Baghdad, 15 November 2015 –“We stand ready to help safeguard the cultural and natural heritage of the Marshlands that are emblematic for Iraq’s unique heritage of diversity and tolerance”, said Deputy Special Representative of the United Nations Secretary General for Iraq György Busztin and UNESCO Representative to Iraq Axel Plathe at the conclusion of a two-day visit to the marshes and the relict cultural landscape of the Mesopotamian cities.
The visit included a meeting with community leaders and the mayor of Chabayish, who voiced their commitment to safeguard this important natural and cultural heritage.
The visit was organised as the Government of Iraq has recently submitted the nomination for the inclusion of the Marshlands and the cities of Ur, Uruk and Eridu in the UNESCO World Heritage List.
“The marshlands played a very significant role historically in Iraq. I congratulate the Government for its efforts to preserve their unique role as an ecosystem and a cultural landscape for Iraq’s sustainable development”, said György Busztin.
“Southern Iraq is the place of some of the earliest urban centres in the world. Preserving what remains from Uruk, Ur and Eridu, the cradle of Mesopotamian culture, and the natural wetlands, from which they took their inspiration, is a crucial task for Iraq and the world”, said Axel Plathe.
Located in the southern part of Iraq, the Mesopotamian Marshlands, also known as al-Ahwar in Arabic, is a rare wetland within a desert landscape. It hosts a freshwater eco-system and provides a habitat for wildlife, hosting several species of birds and fish. Until the 1970s, the marshlands used to cover an area of up to 20,000 square kilometres around the confluence of the Tigris and Euphrates rivers.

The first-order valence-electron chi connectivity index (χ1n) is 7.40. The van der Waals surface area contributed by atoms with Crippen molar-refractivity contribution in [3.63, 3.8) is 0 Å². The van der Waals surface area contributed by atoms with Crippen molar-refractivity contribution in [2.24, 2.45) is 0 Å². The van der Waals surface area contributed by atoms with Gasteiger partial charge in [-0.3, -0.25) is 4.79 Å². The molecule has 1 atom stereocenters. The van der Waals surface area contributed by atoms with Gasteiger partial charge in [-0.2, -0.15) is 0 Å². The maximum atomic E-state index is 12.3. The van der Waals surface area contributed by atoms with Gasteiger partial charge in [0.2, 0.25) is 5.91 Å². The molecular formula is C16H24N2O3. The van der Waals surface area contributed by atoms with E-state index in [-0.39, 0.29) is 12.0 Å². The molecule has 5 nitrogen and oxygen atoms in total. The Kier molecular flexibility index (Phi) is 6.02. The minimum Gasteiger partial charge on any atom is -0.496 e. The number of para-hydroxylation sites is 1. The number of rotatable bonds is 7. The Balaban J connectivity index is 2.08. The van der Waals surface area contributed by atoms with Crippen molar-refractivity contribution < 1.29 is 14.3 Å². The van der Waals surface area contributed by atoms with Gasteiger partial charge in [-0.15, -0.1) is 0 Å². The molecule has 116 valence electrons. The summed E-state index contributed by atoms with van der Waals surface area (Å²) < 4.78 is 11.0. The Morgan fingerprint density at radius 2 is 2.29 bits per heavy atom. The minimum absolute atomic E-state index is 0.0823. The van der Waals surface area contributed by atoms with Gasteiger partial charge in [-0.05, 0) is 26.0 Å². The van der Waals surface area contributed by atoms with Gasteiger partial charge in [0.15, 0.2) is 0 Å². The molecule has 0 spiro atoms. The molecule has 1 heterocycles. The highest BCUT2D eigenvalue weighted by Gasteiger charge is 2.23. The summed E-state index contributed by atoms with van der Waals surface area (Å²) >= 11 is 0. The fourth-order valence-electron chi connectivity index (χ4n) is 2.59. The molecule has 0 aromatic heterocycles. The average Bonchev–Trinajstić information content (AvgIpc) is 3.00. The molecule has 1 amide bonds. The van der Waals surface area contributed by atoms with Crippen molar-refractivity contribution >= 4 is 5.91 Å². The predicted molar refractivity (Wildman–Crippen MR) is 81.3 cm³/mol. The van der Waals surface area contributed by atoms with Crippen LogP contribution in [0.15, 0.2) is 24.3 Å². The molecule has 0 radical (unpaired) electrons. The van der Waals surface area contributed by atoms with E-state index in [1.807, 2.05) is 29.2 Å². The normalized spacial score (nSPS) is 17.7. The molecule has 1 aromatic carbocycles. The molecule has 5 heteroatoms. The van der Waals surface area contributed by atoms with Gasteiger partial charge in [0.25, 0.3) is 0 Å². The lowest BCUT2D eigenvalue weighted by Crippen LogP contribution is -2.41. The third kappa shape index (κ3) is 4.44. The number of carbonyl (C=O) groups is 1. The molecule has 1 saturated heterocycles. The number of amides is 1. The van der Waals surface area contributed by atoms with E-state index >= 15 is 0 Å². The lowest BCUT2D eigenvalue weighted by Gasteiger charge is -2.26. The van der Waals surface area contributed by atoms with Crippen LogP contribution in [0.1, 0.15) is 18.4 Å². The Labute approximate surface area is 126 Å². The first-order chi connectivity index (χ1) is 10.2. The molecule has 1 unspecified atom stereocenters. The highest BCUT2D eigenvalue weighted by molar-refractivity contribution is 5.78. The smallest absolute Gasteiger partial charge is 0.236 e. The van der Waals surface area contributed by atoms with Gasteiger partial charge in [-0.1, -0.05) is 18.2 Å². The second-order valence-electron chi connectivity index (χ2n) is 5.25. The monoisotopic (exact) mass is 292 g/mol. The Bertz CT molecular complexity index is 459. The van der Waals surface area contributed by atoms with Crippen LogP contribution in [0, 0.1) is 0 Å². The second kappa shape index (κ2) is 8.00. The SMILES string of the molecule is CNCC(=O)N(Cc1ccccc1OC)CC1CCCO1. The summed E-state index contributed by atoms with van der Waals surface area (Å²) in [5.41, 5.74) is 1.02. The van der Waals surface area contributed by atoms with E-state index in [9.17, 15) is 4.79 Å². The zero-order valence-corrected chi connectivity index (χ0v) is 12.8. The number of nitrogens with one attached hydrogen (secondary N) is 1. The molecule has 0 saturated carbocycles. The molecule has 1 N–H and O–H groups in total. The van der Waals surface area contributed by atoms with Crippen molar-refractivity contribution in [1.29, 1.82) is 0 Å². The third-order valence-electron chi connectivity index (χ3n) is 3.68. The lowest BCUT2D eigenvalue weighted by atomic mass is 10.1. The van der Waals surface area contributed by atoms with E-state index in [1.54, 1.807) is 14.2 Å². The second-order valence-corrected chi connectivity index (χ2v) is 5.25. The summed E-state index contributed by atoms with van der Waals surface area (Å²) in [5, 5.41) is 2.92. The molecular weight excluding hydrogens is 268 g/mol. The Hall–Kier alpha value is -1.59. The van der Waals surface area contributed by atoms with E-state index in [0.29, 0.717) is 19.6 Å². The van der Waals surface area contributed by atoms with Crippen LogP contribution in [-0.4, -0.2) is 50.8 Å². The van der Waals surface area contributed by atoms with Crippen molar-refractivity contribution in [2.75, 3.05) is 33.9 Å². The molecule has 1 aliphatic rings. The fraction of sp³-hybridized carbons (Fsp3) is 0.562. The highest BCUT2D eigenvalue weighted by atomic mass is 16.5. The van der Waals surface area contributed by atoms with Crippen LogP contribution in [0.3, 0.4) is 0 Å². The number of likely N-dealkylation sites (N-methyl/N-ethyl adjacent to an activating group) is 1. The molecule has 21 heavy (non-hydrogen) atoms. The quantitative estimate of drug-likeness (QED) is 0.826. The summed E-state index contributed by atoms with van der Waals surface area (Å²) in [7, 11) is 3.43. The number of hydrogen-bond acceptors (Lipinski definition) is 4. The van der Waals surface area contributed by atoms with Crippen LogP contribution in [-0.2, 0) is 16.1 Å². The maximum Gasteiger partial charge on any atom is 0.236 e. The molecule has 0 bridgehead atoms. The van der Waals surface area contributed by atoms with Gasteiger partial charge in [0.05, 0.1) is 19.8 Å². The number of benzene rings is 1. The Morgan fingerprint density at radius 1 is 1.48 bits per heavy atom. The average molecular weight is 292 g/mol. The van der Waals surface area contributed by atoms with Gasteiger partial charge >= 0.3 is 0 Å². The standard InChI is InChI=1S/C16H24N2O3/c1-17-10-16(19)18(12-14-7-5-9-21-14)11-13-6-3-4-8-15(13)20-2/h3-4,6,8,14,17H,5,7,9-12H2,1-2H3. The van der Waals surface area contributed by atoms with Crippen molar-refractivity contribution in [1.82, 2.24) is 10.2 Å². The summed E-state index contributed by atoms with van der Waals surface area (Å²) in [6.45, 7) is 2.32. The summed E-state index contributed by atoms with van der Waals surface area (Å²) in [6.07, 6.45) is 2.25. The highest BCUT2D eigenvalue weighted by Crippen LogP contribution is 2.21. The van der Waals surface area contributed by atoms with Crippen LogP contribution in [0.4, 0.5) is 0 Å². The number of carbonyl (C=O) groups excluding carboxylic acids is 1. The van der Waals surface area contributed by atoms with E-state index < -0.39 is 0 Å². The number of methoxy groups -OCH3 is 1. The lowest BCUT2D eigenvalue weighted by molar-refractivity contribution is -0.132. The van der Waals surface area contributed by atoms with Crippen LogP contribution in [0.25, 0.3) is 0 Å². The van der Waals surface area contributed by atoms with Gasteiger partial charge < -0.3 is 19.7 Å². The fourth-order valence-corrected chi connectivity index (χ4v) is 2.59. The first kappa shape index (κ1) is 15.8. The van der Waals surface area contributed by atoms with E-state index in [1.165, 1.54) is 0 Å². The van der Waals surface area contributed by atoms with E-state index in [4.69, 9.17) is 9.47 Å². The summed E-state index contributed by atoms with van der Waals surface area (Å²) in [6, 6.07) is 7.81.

While their location has shifted throughout several millennia, between 4000 and 3000 BC, the marshlands were located further to the northwest. This provided the context for the development of some of the earliest urban centres in the world, such as Uruk, Ur and Eridu. Thus, it is the place that witnessed the origin of writing, some of the earliest monumental architecture, and the emergence of complex societies in southern Mesopotamia, dubbed as the Cradle of Civilization. The Sumerian culture, known for its cuneiform texts, took its inspiration from these wetlands.
Between 2009 and 2014 with funding from the Italian Government, UNESCO and UNEP have been jointly implementing a project to assist the Government of Iraq in improving the natural and cultural management of the southern Iraqi marshlands through the process of preparing a World Heritage nomination file for the concerned area.
The management of the Marshlands of Mesopotamia are of a priority for the conservation of the natural ecosystem and for maintaining the sustainable livelihood of a community.